What it is, the benefits, and how it can be applied in the workplace

Hall L | HR Network Paper 113 | Institute for Employment Studies | Feb 2016

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Mindfulness has been around for more than 2,500 years, with roots in Buddhist teachings amongst others, although there is a tradition of contemplation in all the major religions. However, recent years have seen mindfulness practices spread to many secular contexts, including the workplace.

A rapidly growing number of employers, such as the US Marines, the NHS, Google, General Mills and Transport for London, are rolling out mindfulness training for employees, and reporting benefits including increases in emotional intelligence and reduced stress-related absenteeism.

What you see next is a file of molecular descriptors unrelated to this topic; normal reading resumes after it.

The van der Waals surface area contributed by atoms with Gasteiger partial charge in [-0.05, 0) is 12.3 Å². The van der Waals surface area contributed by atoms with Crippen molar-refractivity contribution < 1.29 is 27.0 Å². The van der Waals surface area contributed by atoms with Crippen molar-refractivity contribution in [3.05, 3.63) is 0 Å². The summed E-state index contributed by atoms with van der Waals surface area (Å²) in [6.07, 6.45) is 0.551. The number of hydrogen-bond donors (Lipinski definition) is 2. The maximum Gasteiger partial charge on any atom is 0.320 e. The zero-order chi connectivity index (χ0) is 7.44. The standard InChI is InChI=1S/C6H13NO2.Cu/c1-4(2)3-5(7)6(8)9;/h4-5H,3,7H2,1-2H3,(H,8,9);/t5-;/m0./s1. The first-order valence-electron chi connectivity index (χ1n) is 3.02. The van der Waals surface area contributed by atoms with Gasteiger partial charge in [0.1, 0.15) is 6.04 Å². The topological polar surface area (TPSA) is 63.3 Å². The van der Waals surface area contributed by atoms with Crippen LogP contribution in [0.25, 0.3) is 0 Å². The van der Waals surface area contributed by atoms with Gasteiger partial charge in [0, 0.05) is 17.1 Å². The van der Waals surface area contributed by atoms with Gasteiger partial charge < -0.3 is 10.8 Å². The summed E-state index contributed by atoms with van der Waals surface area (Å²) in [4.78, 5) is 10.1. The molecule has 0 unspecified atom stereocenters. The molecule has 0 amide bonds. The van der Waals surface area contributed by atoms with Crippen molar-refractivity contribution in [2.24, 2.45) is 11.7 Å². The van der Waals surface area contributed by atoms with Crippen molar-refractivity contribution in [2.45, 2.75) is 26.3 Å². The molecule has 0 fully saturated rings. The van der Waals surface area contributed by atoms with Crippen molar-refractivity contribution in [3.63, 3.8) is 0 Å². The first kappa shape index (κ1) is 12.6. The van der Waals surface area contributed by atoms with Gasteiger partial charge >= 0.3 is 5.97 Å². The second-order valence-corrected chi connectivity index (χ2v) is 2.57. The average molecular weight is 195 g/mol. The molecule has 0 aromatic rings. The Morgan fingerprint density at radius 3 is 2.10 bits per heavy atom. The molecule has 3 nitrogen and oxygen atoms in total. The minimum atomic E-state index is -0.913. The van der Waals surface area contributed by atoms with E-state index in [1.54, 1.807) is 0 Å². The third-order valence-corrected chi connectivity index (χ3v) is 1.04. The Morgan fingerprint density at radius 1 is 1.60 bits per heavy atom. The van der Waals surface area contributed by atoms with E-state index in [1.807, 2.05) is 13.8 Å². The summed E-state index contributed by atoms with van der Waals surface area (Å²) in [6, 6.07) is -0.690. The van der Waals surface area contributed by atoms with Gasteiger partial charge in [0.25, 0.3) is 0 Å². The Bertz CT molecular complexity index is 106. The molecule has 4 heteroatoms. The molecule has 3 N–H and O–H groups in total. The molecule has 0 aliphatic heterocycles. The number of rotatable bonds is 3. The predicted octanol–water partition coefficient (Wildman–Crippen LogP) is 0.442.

In January 2015 the UK Mindfulness All-Party Parliamentary Group interim report ‘Mindful Nation UK’ recommended that public sector employers such as the NHS and the Civil Service pioneer good practice and set up mindfulness pilot projects to be evaluated as part of their responsibility to combat stress. It also recommended wider access to Mindfulness-Based Cognitive Therapy, and pilot projects in healthcare, education and the criminal justice system. So what’s all the fuss about?

This briefing paper explores what mindfulness is and potential benefits for organisations and their employees, and offers guidelines for creating a more mindful workplace, plus a helpful list of resources.